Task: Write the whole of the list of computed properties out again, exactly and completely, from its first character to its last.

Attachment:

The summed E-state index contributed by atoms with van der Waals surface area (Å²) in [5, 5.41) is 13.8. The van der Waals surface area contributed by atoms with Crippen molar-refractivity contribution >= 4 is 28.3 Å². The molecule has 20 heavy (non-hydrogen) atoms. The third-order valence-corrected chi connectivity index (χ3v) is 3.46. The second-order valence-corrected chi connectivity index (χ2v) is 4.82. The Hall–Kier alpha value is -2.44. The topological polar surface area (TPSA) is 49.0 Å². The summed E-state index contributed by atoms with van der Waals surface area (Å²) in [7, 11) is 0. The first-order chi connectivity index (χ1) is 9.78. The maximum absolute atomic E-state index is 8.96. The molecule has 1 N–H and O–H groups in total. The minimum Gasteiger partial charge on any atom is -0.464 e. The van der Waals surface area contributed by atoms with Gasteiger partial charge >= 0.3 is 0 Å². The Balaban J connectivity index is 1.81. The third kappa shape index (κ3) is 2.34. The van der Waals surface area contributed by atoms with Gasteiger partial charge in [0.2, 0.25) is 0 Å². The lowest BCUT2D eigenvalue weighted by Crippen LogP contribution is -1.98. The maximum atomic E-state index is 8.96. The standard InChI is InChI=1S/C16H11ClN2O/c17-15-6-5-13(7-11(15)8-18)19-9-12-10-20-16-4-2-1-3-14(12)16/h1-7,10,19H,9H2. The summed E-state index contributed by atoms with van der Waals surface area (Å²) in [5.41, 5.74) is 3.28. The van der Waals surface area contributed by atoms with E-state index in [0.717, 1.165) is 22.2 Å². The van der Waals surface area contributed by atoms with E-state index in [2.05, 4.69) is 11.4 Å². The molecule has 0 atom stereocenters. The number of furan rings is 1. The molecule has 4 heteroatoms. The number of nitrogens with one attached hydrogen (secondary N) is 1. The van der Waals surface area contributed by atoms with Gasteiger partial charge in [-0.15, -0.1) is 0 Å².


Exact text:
The summed E-state index contributed by atoms with van der Waals surface area (Å²) in [5, 5.41) is 13.8. The van der Waals surface area contributed by atoms with Crippen molar-refractivity contribution >= 4 is 28.3 Å². The molecule has 20 heavy (non-hydrogen) atoms. The third-order valence-corrected chi connectivity index (χ3v) is 3.46. The second-order valence-corrected chi connectivity index (χ2v) is 4.82. The Hall–Kier alpha value is -2.44. The topological polar surface area (TPSA) is 49.0 Å². The summed E-state index contributed by atoms with van der Waals surface area (Å²) in [7, 11) is 0. The first-order chi connectivity index (χ1) is 9.78. The maximum absolute atomic E-state index is 8.96. The molecule has 1 N–H and O–H groups in total. The minimum Gasteiger partial charge on any atom is -0.464 e. The van der Waals surface area contributed by atoms with Gasteiger partial charge >= 0.3 is 0 Å². The Balaban J connectivity index is 1.81. The third kappa shape index (κ3) is 2.34. The van der Waals surface area contributed by atoms with Gasteiger partial charge in [0.2, 0.25) is 0 Å². The lowest BCUT2D eigenvalue weighted by Crippen LogP contribution is -1.98. The maximum atomic E-state index is 8.96. The standard InChI is InChI=1S/C16H11ClN2O/c17-15-6-5-13(7-11(15)8-18)19-9-12-10-20-16-4-2-1-3-14(12)16/h1-7,10,19H,9H2. The summed E-state index contributed by atoms with van der Waals surface area (Å²) in [5.41, 5.74) is 3.28. The van der Waals surface area contributed by atoms with E-state index in [0.717, 1.165) is 22.2 Å². The van der Waals surface area contributed by atoms with E-state index in [2.05, 4.69) is 11.4 Å². The molecule has 0 atom stereocenters. The number of furan rings is 1. The molecule has 4 heteroatoms. The number of nitrogens with one attached hydrogen (secondary N) is 1. The van der Waals surface area contributed by atoms with Gasteiger partial charge in [-0.15, -0.1) is 0 Å².